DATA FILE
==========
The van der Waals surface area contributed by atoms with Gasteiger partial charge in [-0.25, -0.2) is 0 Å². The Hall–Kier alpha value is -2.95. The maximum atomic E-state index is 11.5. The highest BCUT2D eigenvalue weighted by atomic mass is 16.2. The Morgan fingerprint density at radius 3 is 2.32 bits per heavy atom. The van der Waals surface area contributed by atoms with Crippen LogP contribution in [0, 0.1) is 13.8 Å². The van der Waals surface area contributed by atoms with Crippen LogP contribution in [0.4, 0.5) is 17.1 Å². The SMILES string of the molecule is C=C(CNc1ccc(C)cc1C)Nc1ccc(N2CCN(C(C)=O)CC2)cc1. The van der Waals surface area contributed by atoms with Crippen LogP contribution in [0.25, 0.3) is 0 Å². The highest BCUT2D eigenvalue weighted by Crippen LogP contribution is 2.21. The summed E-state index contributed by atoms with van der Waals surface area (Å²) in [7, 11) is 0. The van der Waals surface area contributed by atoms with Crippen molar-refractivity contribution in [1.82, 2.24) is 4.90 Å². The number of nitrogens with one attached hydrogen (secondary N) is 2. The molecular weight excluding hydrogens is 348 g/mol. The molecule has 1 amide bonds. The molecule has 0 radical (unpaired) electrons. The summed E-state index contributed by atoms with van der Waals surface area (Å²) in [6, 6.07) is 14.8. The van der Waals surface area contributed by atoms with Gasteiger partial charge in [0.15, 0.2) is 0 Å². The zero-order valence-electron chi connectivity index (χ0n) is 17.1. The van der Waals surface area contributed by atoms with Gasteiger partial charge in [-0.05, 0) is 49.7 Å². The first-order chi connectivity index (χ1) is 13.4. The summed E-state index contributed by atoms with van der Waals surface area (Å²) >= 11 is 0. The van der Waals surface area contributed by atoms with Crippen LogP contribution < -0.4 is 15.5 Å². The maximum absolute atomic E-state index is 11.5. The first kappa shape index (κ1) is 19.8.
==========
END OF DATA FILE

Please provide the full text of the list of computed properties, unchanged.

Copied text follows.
The van der Waals surface area contributed by atoms with Gasteiger partial charge in [-0.25, -0.2) is 0 Å². The Hall–Kier alpha value is -2.95. The maximum atomic E-state index is 11.5. The highest BCUT2D eigenvalue weighted by atomic mass is 16.2. The Morgan fingerprint density at radius 3 is 2.32 bits per heavy atom. The van der Waals surface area contributed by atoms with Crippen LogP contribution in [0, 0.1) is 13.8 Å². The van der Waals surface area contributed by atoms with Crippen LogP contribution in [0.4, 0.5) is 17.1 Å². The SMILES string of the molecule is C=C(CNc1ccc(C)cc1C)Nc1ccc(N2CCN(C(C)=O)CC2)cc1. The van der Waals surface area contributed by atoms with Crippen LogP contribution in [0.25, 0.3) is 0 Å². The highest BCUT2D eigenvalue weighted by Crippen LogP contribution is 2.21. The summed E-state index contributed by atoms with van der Waals surface area (Å²) in [7, 11) is 0. The van der Waals surface area contributed by atoms with Crippen molar-refractivity contribution in [1.82, 2.24) is 4.90 Å². The number of nitrogens with one attached hydrogen (secondary N) is 2. The molecular weight excluding hydrogens is 348 g/mol. The molecule has 1 amide bonds. The molecule has 0 radical (unpaired) electrons. The summed E-state index contributed by atoms with van der Waals surface area (Å²) in [6, 6.07) is 14.8. The van der Waals surface area contributed by atoms with Gasteiger partial charge in [0.15, 0.2) is 0 Å². The zero-order valence-electron chi connectivity index (χ0n) is 17.1. The van der Waals surface area contributed by atoms with Gasteiger partial charge in [-0.05, 0) is 49.7 Å². The first-order chi connectivity index (χ1) is 13.4. The summed E-state index contributed by atoms with van der Waals surface area (Å²) >= 11 is 0. The van der Waals surface area contributed by atoms with Crippen LogP contribution < -0.4 is 15.5 Å². The maximum absolute atomic E-state index is 11.5. The first kappa shape index (κ1) is 19.8.